Document Type


Publication Date

Fall 2007

Published In

Film Criticism


Rehak considers the ways in which the film "The Matrix" "branded" bullet time both as technical process and stylistic convention, and discusses bullet time's ancestry in image experimentation of the 1980s and 1990s. In his analysis, Rehak uses the conceptual framework of the microgenre to explore the cultural lifespan of bullet time, treating it less as a singular special effect than a package of photographic and digital techniques whose fortunes were shaped by a complex interplay of technology, narrative and style. Rehak's goal is to shed light not just on bullet time, but on the changing behavior of visual texts in contemporary media. He examines an overview of special effects scholarship to date, most notably the indication that the repetition of special effects dulls their effectiveness, in part due to the changing competencies of audiences. Rehak also looks at the struggle of the filmmakers of "The Matrix" to craft sequels that simultaneously preserved bullet time's appeal while varying it enough to ensure another breakthrough.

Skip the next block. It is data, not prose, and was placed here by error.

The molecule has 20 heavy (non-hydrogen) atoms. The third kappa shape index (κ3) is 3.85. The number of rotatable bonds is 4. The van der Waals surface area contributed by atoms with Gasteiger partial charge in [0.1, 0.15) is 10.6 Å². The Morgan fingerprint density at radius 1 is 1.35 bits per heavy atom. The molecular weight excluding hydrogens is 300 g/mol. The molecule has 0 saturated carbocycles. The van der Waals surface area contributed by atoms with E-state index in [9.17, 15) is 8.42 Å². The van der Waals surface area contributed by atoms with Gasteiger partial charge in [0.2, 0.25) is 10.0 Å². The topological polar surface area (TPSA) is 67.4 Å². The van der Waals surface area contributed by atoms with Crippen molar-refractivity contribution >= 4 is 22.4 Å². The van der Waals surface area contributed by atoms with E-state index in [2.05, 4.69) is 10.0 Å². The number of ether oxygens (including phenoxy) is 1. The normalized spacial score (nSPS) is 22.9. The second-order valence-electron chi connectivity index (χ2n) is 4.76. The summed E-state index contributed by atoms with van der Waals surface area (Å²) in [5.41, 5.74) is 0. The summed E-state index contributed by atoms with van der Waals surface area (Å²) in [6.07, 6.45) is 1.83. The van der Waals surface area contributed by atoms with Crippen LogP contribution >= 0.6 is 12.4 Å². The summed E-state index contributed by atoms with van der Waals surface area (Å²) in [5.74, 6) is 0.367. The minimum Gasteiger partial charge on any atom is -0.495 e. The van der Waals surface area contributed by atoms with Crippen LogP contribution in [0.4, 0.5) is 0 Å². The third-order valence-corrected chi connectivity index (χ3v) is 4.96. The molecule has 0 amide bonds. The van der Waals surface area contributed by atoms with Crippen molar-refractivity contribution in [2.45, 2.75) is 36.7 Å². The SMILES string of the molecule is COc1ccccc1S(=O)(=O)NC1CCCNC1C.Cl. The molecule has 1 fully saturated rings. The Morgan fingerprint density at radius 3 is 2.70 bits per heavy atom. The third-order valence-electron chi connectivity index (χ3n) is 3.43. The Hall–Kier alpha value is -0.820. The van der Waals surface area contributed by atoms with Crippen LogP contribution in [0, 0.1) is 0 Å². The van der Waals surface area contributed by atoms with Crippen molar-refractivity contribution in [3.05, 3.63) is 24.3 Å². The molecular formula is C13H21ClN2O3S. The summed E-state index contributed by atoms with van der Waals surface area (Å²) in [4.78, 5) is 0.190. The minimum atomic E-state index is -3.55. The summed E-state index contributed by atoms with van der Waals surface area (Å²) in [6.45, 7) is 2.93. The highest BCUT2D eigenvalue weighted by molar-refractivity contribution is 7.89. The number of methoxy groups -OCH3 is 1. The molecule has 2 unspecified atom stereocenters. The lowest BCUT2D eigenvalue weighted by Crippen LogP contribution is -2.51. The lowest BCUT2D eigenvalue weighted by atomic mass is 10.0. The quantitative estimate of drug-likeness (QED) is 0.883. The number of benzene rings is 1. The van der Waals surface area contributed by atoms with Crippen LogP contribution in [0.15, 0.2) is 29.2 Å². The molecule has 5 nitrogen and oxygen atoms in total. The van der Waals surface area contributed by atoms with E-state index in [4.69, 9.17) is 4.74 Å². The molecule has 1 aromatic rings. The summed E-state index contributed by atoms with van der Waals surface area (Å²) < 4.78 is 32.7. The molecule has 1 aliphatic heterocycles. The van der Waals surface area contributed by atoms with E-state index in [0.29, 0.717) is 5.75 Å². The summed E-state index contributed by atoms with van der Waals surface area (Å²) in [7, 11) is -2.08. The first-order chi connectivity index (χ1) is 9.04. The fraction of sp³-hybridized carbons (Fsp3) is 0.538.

This work is freely available courtesy of Film Criticism and Allegheny College.